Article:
Why We Must Improve Vaccine Manufacturing Before the Next Pandemic

It should worry everyone that experts surveyed by TIME regarded both increasing funding in a post-COVID-19 world for vaccine development and scaling up of manufacturing capacity feasible—but improving equitable vaccine distribution was not. To stop the next pandemic in its tracks we need to ensure that people all over the world are protected quickly, and that will entail having all these pieces in place. The good news is, all these elements are feasible, and indeed starting to work today. On vaccine R&D, the Coalition for Epidemic Preparedness Innovations (CEPI), was set up with the precise purpose of identifying and investing in R&D for vaccines against emerging infectious diseases with epidemic potential. So, when it came to COVID-19, with CEPI’s and other R&D support, as well as industry engagement, the scientific and vaccine manufacturing community rallied, producing the first safe and effective vaccine in record time—just 327 days. Today we have not just one but 15 in widespread use. [time-brightcove not-tgx=”true”] Increased investment now could get us there even faster the next time, particularly given the potential of the relatively new RNA vaccine technologies that have proved so effective with COVID-19. These plug-and-play vaccine technologies not only make it possible to identify and develop antigens rapidly, but much of the regulatory testing and approval can be done in advance, even before we know what the threat is. As for manufact...
Source: TIME: Health - Category: Consumer Health News Authors: Tags: Uncategorized COVID-19 health Magazine Source Type: news

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While the world awaits a proven COVID-19 vaccine, medical experts are turning their attention to a shot that’s long been a key component in the public health toolbox: the flu vaccine. Experts hope this year’s flu shot can help prevent an influenza epidemic paired with another wave of coronavirus, which could overwhelm hospitals and lead to general confusion, given that it can be difficult to tell a COVID-19 infection from a case of the flu. This flu season is also something of a dress rehearsal for the eventual rollout of a COVID-19 vaccine amid the ongoing pandemic, allowing doctors, nurses and pharmacists a c...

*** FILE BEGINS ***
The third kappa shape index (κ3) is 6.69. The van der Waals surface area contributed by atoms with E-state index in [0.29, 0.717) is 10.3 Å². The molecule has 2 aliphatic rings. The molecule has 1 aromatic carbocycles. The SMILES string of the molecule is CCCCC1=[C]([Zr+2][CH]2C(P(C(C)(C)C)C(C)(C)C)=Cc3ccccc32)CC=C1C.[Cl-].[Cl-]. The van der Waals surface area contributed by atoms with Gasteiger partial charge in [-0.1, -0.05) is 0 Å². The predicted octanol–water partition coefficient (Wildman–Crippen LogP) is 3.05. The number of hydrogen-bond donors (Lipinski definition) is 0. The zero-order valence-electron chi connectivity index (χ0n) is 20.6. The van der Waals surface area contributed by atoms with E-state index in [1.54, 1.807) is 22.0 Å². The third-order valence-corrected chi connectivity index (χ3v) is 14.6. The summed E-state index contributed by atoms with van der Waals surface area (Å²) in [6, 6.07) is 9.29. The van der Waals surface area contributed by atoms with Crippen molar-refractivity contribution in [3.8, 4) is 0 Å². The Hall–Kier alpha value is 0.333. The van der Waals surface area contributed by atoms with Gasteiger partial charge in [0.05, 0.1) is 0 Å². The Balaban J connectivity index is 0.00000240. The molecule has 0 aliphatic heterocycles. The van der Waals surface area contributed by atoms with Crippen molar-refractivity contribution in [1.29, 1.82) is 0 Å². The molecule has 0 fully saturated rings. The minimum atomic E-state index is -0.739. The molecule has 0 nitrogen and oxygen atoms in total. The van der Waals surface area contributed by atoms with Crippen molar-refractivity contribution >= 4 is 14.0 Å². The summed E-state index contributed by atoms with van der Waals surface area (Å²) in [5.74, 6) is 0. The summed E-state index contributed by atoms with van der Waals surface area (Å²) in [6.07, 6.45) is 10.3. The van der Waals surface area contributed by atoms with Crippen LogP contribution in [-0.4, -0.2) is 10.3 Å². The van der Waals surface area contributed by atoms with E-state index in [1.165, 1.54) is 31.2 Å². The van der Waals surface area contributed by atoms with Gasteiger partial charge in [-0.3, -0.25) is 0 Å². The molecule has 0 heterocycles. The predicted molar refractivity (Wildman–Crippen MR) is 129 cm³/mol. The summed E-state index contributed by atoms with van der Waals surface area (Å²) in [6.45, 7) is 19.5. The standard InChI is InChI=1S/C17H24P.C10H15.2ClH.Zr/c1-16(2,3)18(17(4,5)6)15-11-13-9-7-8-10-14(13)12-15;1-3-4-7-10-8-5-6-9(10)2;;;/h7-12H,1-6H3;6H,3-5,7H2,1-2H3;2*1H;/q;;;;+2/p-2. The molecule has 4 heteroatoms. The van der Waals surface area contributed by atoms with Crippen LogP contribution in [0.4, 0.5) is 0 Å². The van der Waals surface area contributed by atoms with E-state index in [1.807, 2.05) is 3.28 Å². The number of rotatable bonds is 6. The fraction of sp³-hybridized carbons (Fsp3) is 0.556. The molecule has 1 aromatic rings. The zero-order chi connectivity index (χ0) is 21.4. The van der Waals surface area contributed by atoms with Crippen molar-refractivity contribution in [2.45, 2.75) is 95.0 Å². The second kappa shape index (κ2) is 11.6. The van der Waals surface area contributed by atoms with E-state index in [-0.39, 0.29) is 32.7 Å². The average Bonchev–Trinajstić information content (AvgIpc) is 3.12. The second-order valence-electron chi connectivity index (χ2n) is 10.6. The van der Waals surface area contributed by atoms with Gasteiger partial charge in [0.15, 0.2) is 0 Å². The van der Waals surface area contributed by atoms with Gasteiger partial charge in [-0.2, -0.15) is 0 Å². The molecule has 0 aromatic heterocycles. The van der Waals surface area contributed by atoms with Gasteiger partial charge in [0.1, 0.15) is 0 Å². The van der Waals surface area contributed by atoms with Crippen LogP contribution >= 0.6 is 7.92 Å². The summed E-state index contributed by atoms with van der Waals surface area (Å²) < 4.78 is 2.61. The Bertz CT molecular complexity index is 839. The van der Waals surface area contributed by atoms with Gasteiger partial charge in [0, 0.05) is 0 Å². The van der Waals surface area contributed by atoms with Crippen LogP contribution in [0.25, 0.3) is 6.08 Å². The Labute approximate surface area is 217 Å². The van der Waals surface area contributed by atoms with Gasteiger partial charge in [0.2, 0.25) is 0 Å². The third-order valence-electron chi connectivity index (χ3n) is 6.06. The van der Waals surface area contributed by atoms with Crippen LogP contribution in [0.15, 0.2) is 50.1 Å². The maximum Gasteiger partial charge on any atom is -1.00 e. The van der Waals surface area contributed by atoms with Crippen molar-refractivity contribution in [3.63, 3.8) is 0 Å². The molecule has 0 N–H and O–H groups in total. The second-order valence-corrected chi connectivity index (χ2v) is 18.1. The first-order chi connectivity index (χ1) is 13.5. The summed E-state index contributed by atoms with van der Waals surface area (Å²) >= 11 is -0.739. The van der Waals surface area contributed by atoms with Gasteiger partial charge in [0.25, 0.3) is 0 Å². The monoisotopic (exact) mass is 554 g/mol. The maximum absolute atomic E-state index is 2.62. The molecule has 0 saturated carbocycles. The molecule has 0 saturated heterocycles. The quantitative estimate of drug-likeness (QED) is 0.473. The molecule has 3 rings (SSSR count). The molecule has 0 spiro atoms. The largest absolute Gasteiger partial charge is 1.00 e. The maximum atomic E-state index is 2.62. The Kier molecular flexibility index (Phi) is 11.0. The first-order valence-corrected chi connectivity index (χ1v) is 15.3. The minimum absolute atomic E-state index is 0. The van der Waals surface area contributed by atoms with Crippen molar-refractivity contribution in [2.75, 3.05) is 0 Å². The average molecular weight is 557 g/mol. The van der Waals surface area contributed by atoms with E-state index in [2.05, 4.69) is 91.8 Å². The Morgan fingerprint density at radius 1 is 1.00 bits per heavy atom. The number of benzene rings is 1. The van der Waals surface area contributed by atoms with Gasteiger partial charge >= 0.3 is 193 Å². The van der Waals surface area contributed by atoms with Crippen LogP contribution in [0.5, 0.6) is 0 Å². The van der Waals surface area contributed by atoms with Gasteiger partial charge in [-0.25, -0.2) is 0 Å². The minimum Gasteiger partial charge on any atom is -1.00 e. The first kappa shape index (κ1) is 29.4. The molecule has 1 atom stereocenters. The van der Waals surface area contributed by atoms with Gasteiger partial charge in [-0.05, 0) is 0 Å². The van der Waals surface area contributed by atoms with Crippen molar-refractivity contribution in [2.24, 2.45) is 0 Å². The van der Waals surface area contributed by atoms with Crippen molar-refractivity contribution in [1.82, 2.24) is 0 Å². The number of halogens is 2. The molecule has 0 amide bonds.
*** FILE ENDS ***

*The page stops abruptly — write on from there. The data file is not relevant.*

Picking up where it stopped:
Source: TIME: Health - Category: Consumer Health News Authors: Tags: Uncategorized COVID-19 Source Type: news
The COVID-19 pandemic has had a worldwide effect for what seems like an eternity. After shelter-in-place orders became more prevalent in March,  most people probably didn’t think they’d still be wearing masks in October. So the question remains, when will the pandemic end?  It turns out there are quite a few factors that contribute to the rise and fall of a pandemic, some within our control, some that are not. An outbreak becomes a pandemic when it meets two criteria, first, it spreads rapidly and widely, and second, it must qualify as a severe disease. If either of these factors change, it is no long...
Source: Conversations with Dr Greene - Category: Child Development Authors: Tags: Dr. Greene's Blog Coronavirus COVID COVID-19 COVID-19 Feature Source Type: blogs
An influenza epidemic alongside the ongoing COVID-19 pandemic -- it's the "twindemic" that health officials are trying to avoid. Dr. Gregory Poland, a Mayo Clinic vaccine expert, explains why getting a flu vaccination is so important. Watch: The Mayo Clinic Minute https://youtu.be/RnxmIRevkZE Journalists: Broadcast-quality video (0:59) is in the downloads at the end of this [...]
Source: News from Mayo Clinic - Category: Databases & Libraries Source Type: news
This article was originally published by the Frontline Health Workers coalition on September 30, 2020.Read it here.
Source: IntraHealth International - Category: International Medicine & Public Health Authors: Tags: COVID-19 Global health security Source Type: news